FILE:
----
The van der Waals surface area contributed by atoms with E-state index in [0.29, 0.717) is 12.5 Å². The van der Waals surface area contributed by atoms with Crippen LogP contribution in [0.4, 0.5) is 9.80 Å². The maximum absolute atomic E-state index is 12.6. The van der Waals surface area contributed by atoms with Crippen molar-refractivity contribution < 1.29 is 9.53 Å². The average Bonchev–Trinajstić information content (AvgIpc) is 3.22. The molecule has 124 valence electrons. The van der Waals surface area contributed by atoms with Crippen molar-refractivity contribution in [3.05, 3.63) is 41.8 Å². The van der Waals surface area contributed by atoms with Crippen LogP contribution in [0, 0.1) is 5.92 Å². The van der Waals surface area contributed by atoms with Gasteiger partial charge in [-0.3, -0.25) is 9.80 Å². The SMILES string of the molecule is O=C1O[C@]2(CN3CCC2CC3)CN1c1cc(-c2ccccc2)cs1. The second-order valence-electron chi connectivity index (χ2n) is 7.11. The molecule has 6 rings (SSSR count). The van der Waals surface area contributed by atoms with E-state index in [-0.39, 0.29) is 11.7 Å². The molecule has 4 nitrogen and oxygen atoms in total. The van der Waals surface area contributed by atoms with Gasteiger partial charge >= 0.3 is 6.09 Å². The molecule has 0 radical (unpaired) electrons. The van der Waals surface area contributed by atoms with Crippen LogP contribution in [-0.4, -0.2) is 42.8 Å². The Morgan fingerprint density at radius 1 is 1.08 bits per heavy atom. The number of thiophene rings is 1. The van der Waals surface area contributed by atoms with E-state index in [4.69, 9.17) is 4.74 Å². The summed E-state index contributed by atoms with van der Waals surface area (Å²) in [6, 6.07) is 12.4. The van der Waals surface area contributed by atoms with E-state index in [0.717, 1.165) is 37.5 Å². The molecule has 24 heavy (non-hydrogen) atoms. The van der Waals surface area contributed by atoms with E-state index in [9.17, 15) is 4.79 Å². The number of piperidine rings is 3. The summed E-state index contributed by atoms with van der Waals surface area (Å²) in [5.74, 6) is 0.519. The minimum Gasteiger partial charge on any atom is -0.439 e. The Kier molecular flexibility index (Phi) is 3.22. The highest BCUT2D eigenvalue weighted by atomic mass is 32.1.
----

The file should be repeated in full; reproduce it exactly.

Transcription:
The van der Waals surface area contributed by atoms with E-state index in [0.29, 0.717) is 12.5 Å². The van der Waals surface area contributed by atoms with Crippen LogP contribution in [0.4, 0.5) is 9.80 Å². The maximum absolute atomic E-state index is 12.6. The van der Waals surface area contributed by atoms with Crippen molar-refractivity contribution < 1.29 is 9.53 Å². The average Bonchev–Trinajstić information content (AvgIpc) is 3.22. The molecule has 124 valence electrons. The van der Waals surface area contributed by atoms with Crippen molar-refractivity contribution in [3.05, 3.63) is 41.8 Å². The van der Waals surface area contributed by atoms with Crippen LogP contribution in [0, 0.1) is 5.92 Å². The van der Waals surface area contributed by atoms with Gasteiger partial charge in [-0.3, -0.25) is 9.80 Å². The SMILES string of the molecule is O=C1O[C@]2(CN3CCC2CC3)CN1c1cc(-c2ccccc2)cs1. The second-order valence-electron chi connectivity index (χ2n) is 7.11. The molecule has 6 rings (SSSR count). The van der Waals surface area contributed by atoms with E-state index in [-0.39, 0.29) is 11.7 Å². The molecule has 4 nitrogen and oxygen atoms in total. The van der Waals surface area contributed by atoms with Gasteiger partial charge >= 0.3 is 6.09 Å². The molecule has 0 radical (unpaired) electrons. The van der Waals surface area contributed by atoms with Crippen LogP contribution in [-0.4, -0.2) is 42.8 Å². The Morgan fingerprint density at radius 1 is 1.08 bits per heavy atom. The number of thiophene rings is 1. The van der Waals surface area contributed by atoms with E-state index in [4.69, 9.17) is 4.74 Å². The summed E-state index contributed by atoms with van der Waals surface area (Å²) in [6, 6.07) is 12.4. The van der Waals surface area contributed by atoms with E-state index in [0.717, 1.165) is 37.5 Å². The molecule has 24 heavy (non-hydrogen) atoms. The van der Waals surface area contributed by atoms with E-state index in [9.17, 15) is 4.79 Å². The number of piperidine rings is 3. The summed E-state index contributed by atoms with van der Waals surface area (Å²) in [5.74, 6) is 0.519. The minimum Gasteiger partial charge on any atom is -0.439 e. The Kier molecular flexibility index (Phi) is 3.22. The highest BCUT2D eigenvalue weighted by atomic mass is 32.1.